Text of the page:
Chinese Trade: Trade Deficits, State Subsidies and the Rise of China

1st Edition

Rich Marino

Published August 15, 2018
Reference - 204 Pages - 9 B/W Illustrations
ISBN 9781138488625 - CAT# K349732
Series: Routledge Studies in the Modern World Economy

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There’s no question, compared to the advanced economies China’s economic growth rates have been spectacular, but in most instances the economic analysts tend to forget that a large part of China’s growth has been dictated by government industrial subsidies. How did China go from a bit player overnight to the largest exporter in the world in capital-intensive industries?

This book shows that government subsidies play a big part in China’s success. Government subsidies include those to basic industries: energy (coal, electricity, natural gas and heavy oil), steel, glass, paper, auto parts, solar and more. A lot has been written about China’s trade practices with the West, but none of this work addresses the real unsustainable dilemma. Much of the current literature discusses the problems but doesn’t explain the root cause of China’s lopsided trade practices with the West or explain in detail how China finances its government subsidies, with nothing written that explains that China’s subsidized exports to the United States and European Union are basically self-funded by its enormous trade surplus with the West. A trade surplus represents a net inflow of domestic currency from foreign markets and is the opposite of a trade deficit, which would represent a net outflow. Moreover, this is the only book that describes China’s current trade practices with the West as a zero sum game at the expense of the West.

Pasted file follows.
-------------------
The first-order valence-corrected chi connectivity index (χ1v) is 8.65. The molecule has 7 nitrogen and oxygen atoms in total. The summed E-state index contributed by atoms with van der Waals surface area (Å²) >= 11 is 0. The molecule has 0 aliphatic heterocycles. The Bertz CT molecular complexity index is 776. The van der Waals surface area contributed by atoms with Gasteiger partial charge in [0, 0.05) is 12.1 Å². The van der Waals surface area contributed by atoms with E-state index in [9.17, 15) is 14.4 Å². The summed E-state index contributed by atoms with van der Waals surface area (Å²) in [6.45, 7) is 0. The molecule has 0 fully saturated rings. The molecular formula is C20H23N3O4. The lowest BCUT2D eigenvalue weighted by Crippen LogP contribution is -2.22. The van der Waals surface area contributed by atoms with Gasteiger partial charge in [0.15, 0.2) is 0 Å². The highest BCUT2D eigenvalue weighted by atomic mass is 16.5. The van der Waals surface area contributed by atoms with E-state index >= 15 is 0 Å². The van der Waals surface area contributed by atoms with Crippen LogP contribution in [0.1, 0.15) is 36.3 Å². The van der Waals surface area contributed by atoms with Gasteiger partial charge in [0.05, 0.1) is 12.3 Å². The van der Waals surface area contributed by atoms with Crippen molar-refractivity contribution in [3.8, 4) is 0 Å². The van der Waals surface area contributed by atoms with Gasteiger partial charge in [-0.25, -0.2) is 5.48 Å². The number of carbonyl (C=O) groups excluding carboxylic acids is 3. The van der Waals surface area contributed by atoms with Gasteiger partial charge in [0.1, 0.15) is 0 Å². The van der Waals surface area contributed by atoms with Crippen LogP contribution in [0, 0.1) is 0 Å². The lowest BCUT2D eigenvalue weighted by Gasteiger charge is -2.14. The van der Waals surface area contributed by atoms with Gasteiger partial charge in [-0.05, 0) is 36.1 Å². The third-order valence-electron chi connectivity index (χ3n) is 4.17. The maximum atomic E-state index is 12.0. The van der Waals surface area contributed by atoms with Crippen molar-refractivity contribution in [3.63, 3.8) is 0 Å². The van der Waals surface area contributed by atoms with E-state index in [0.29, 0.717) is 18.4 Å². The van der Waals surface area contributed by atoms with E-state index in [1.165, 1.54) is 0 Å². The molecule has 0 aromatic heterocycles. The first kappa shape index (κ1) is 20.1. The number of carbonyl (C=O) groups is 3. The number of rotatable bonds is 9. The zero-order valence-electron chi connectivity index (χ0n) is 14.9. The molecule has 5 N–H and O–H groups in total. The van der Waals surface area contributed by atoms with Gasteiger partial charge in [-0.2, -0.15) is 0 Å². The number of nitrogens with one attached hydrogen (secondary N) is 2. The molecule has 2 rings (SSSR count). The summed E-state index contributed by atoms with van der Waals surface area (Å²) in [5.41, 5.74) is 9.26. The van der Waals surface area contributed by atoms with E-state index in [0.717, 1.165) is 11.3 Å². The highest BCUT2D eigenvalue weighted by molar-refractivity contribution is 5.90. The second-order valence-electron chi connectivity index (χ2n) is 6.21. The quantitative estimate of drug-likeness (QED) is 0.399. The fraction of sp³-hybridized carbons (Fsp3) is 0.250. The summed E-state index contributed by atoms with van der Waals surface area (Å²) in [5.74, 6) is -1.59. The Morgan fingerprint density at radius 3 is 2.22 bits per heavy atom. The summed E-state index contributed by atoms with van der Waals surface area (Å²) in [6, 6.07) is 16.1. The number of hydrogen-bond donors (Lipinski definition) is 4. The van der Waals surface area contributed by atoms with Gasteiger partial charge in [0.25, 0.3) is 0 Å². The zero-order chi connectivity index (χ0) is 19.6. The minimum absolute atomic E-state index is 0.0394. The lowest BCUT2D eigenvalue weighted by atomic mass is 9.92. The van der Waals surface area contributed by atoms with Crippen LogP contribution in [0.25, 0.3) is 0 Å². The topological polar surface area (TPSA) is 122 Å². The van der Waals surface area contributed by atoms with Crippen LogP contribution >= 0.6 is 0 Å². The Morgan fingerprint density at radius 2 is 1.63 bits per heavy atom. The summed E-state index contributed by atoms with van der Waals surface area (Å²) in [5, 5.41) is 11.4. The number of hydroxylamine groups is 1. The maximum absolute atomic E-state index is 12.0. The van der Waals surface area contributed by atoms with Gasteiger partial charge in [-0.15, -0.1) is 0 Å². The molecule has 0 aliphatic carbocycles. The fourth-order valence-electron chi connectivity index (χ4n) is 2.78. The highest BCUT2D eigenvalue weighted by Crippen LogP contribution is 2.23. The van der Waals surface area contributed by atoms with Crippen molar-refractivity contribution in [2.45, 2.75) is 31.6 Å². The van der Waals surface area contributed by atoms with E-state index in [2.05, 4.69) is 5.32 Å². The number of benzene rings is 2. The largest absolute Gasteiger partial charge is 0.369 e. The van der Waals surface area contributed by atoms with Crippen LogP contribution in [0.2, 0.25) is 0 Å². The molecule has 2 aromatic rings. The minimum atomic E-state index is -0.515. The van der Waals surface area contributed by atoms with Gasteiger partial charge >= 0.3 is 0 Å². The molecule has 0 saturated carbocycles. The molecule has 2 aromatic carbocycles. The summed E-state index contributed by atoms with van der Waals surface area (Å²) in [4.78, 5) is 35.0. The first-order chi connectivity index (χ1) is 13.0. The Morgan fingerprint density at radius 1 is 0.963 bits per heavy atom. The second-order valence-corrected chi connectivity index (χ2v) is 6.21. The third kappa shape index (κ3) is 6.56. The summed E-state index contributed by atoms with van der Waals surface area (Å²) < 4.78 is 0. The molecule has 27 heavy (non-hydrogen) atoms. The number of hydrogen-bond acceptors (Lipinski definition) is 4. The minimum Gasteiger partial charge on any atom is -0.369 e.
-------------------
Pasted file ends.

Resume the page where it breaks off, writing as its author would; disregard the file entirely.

This book provides two solutions to this endless quagmire: an increase in Western exports to China so that China and the West have more of an equal trade balance, or a very steep reduction of China’s exports to the West.

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